Even though the Blu-ray format has emerged as the de facto standard for high-definition DVD, you might want to hold off on buying a player. We think prices could drop later in the year, but that's not the only reason to wait. Technologically, the Blu-ray format is still maturing.
As a result, many early adopters are finding, to their dismay, that the players they purchased—likely at premium prices—lack features that will be included in newer, lower-priced models.
One thing that HD DVD got right was that it mandated a minimum set of features, including interactivity and online access, which had to be included in every player sold. Blu-ray, by contrast, has continually updated the features on its players. Currently, Blu-ray is on its third player "profile," which describes the specific features included in the player.
The first players—so-called Profile 1.0 models—will play Blu-ray movies (plus DVDs and, generally, CDs), period. An updated profile—dubbed Profile 1.1—added picture-in-picture capability that lets you view a Blu-ray movie while calling up additional content, such as a director's commentary, in a smaller window on the screen.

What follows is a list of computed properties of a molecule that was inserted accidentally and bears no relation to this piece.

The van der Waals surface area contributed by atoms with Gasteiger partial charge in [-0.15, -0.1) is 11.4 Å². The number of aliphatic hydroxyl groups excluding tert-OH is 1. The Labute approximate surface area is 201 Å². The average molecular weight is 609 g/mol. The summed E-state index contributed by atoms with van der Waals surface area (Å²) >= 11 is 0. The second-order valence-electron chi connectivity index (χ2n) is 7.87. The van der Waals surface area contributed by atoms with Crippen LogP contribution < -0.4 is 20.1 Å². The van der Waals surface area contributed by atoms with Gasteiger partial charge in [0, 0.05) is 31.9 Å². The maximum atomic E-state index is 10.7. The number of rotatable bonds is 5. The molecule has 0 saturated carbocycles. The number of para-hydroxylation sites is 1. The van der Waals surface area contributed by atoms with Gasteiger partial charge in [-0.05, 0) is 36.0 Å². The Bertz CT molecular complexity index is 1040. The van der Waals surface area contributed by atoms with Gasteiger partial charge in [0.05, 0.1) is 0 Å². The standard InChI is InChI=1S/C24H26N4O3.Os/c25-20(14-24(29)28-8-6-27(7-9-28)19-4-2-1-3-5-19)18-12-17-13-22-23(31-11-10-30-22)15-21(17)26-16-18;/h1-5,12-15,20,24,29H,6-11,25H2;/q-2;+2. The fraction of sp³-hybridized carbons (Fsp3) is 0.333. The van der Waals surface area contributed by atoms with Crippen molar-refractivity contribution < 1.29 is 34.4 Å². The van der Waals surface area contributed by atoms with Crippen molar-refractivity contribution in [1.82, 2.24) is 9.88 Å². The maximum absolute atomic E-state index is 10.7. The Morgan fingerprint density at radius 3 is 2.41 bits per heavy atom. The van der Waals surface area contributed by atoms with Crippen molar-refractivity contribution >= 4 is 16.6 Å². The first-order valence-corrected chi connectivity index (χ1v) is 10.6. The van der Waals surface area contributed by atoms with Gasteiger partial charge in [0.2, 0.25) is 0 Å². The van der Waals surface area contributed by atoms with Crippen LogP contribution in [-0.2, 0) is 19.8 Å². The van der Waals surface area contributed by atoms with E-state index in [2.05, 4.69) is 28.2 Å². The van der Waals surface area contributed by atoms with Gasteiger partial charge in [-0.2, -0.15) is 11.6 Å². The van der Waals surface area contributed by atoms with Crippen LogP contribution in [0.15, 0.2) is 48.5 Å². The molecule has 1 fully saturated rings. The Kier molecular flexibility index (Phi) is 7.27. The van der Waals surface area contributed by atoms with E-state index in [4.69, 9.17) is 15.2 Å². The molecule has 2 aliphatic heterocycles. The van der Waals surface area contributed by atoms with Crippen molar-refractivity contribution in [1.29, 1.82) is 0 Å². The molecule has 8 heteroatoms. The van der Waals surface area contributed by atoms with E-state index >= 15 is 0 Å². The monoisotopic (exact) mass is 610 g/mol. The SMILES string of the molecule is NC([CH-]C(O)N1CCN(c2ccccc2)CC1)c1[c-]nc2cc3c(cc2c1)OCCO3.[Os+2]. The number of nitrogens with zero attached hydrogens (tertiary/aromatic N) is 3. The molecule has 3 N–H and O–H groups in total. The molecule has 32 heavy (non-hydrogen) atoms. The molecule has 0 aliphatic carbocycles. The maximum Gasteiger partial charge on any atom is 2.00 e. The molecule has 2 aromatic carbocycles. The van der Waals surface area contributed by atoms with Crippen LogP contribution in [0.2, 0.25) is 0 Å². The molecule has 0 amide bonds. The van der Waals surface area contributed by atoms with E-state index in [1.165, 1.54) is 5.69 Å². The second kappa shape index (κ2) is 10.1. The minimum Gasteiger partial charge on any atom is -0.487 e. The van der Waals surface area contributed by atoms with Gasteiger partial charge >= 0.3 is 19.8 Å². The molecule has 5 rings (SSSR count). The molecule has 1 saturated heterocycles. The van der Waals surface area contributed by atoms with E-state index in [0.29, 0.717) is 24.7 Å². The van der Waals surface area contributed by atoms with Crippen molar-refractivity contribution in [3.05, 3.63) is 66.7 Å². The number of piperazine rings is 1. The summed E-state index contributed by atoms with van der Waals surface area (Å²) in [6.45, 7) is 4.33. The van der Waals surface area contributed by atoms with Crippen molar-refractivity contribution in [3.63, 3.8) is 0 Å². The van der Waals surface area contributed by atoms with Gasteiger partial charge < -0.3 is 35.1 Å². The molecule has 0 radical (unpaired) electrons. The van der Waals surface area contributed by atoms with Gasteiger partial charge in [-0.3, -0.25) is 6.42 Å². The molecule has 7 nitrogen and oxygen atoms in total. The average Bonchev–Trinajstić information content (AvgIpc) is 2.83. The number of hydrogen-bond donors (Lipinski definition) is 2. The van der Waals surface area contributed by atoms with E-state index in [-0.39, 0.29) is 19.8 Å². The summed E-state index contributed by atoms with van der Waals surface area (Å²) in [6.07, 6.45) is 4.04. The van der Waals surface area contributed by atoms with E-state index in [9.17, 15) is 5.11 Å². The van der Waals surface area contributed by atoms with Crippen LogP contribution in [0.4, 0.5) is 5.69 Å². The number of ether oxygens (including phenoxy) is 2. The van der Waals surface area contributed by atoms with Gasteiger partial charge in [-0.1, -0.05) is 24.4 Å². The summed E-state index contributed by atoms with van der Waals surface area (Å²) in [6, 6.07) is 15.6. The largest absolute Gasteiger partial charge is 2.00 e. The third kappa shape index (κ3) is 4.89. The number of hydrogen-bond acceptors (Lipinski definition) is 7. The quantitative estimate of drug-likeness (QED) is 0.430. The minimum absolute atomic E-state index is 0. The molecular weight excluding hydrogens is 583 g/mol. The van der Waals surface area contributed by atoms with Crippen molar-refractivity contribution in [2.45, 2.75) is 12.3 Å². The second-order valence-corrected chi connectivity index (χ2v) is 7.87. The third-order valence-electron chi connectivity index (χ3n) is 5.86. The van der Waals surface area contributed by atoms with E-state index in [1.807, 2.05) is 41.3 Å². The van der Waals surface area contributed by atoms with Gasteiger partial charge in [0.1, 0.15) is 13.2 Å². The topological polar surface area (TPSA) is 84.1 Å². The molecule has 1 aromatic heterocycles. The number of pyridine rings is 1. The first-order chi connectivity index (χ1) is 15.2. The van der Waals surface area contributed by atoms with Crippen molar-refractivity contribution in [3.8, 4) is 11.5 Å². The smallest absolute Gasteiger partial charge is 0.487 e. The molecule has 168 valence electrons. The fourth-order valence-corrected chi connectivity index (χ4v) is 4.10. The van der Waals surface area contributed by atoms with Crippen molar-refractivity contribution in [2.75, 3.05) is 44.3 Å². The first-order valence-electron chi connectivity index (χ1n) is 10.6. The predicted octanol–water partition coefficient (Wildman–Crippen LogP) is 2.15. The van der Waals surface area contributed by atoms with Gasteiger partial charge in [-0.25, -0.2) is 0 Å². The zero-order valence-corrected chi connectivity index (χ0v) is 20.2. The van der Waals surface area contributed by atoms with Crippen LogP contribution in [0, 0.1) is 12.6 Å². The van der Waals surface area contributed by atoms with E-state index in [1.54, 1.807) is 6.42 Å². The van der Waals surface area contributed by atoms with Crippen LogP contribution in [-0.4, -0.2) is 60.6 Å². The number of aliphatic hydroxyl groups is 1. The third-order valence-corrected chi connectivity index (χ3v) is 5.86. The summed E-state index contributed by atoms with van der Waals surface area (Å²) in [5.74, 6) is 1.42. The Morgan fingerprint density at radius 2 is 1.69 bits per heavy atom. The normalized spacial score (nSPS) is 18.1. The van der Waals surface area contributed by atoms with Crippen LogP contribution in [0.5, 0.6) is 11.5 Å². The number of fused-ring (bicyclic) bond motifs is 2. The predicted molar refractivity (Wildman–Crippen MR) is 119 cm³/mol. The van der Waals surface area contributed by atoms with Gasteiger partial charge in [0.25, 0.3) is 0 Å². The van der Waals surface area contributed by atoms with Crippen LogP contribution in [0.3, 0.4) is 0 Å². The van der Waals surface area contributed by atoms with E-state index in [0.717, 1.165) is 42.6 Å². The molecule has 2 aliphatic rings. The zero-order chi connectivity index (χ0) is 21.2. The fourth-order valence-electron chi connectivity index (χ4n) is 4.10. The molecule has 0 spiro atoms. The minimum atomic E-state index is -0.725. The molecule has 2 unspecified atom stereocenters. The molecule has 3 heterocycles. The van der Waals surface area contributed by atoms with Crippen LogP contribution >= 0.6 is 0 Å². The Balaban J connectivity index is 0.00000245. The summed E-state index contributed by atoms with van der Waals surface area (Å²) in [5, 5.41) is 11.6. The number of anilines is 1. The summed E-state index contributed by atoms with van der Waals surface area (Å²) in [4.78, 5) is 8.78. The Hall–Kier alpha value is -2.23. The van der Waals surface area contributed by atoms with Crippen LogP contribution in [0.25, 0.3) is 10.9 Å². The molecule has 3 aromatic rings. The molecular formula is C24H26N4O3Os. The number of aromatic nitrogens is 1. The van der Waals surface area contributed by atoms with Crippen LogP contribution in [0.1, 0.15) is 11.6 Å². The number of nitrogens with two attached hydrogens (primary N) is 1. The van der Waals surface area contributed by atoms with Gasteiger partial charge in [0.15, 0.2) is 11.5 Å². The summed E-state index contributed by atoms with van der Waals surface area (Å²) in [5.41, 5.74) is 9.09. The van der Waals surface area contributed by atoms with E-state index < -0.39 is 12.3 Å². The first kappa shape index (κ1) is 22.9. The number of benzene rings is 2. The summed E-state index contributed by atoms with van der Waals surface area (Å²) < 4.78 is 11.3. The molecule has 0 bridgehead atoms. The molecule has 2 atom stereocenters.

The latest profile—Profile 2.0, or BD Live—adds an Ethernet port for Internet access capability, enabling you to get the latest movie trailers or interactive games from the web. Unfortunately, earlier players can't be upgraded to the latest profile. The one exception we know of is the latest version of Sony's PlayStation 3 game console, which can be updated via a firmware upgrade to conform to the BD Live specifications. The first standalone Profile 2.0 players are expected to arrive shortly.
In our opinion, that's a compelling reason to continue waiting. While many of us may be happy simply playing movies, why settle for less than a fully featured model, especially since it will likely carry a cheaper price? But it's up to you to make sure that you're getting a player that has all the Blu-ray functionality currently being offered—something the Blu-ray format has unnecessarily complicated.
—James K. Willcox